This past Saturday I had the unique experience of celebrating life in two completely contrasting ways: a wake followed by a birthday party.
Obviously the party was a lot more upbeat and happy; it was a celebration. The wake was exactly how one expects a wake to be: there were a lot of hugs and flowers, and there were a lot of people crying. Yet, in their barest and most simplistic forms, they each represented the same thing.
For me to posit that mourners mourn only for themselves would be too obvious, but it’s also true. Looking at bodies in caskets always makes me uneasy while fascinating me at the same time. Let me explain that: It fascinates me to think that what I’m looking at is just a body. It’s not a person, per se. It’s not a spirit. It’s not a personality or a list of likes and dislikes. In fact, if any of us were to walk into a wake of someone we didn’t know, what we would be able to learn about the deceased would be through observation of the family and how they chose to represent their loved one. In that sense, people never really die because all the things that made them who they were are still alive in those who mourn them. Was it Slaughterhouse Five that put forth the argument that people who are dead are all alive someplace in history? Whatever it was, and wherever I read that, I found it comforting to think that, even if it goes against all logic, time is happening differently somewhere else, and those I’ve lost are there, alive as ever.
On birthdays (and days of actual birth, to be sure), we celebrate. I understand that this is a different situation in which life is coming into the world as opposed to going out of it, but it’s life all the same. We throw parties and do other things to celebrate the person with the birthday. We all come together and sing and laugh and enjoy each other’s company.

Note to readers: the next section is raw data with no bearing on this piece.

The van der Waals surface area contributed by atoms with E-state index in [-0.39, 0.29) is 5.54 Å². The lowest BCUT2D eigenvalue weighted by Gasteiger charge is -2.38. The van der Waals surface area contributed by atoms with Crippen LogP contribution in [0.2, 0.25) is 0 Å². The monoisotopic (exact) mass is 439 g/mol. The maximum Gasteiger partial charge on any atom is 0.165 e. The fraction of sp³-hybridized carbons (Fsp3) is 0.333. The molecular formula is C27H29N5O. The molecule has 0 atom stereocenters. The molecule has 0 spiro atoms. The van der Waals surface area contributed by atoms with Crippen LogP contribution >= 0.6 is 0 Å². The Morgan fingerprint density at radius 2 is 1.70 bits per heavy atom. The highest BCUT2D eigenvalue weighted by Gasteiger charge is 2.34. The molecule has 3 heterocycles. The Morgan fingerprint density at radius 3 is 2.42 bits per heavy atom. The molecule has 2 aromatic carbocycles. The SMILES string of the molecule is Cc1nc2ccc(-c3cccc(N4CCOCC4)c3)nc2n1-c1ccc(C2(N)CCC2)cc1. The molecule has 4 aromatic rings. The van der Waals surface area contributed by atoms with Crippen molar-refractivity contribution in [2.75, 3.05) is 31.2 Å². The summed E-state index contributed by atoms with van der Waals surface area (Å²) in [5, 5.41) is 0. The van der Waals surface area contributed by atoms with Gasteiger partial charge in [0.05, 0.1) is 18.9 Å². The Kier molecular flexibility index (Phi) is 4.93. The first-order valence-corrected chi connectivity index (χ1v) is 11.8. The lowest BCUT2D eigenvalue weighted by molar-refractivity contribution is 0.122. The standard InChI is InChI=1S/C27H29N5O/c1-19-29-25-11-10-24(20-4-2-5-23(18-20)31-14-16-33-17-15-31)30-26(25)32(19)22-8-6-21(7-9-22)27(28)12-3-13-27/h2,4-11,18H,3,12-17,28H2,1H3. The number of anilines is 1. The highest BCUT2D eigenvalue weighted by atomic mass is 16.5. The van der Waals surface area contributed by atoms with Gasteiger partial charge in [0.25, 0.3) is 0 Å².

Really and truly, the only difference that I can see between a birthday party and a wake is the mood. The mourning draws the line between the two, and it would be considered tacky to turn a wake into a party. Of course it would. Death is a difficult thing, and none of us really know what happens after it. I often wonder if we, as a society, don’t just like to feel sad. There’s some sort of comfort in it sometimes. It’s natural to feel sad when someone dies, just as it’s natural to be excited to welcome new life into the world. But there has to be a way to take the sadness and focus it in a positive way that wouldn’t make us feel quite so bad about our loss. Because that’s what makes us so sad: our loss. How many people suffer in life, and would we really want to bring them back to suffer some more just to make ourselves feel better? When my grandmother died, the very first thing my grandfather said when we were done praying was “Thank God.” Clearly, he didn’t say this to be cold or heartless. He was genuinely happy for her that she had gone to a better place where she wasn’t going to suffer anymore.
It’s okay to feel sad. It’s going to happen. But I can’t help but to think that if we could measure our sadness for losing someone against our happiness at having known them, happiness would always win out. Sometimes people die too young or in awful ways, and I’m not saying we shouldn’t feel sad about that (or that we shouldn’t feel sad at all about death). I’m saying that we shouldn’t forget to celebrate the person who lived and who crossed our paths for whatever reason; to be happy that this person is in a better place and to be glad to have known him (or her). It’s not an easy thing to do – especially when we lose someone very close to us. Would it be so terrible to change our way of thinking from mourning life lost to celebrating life lived?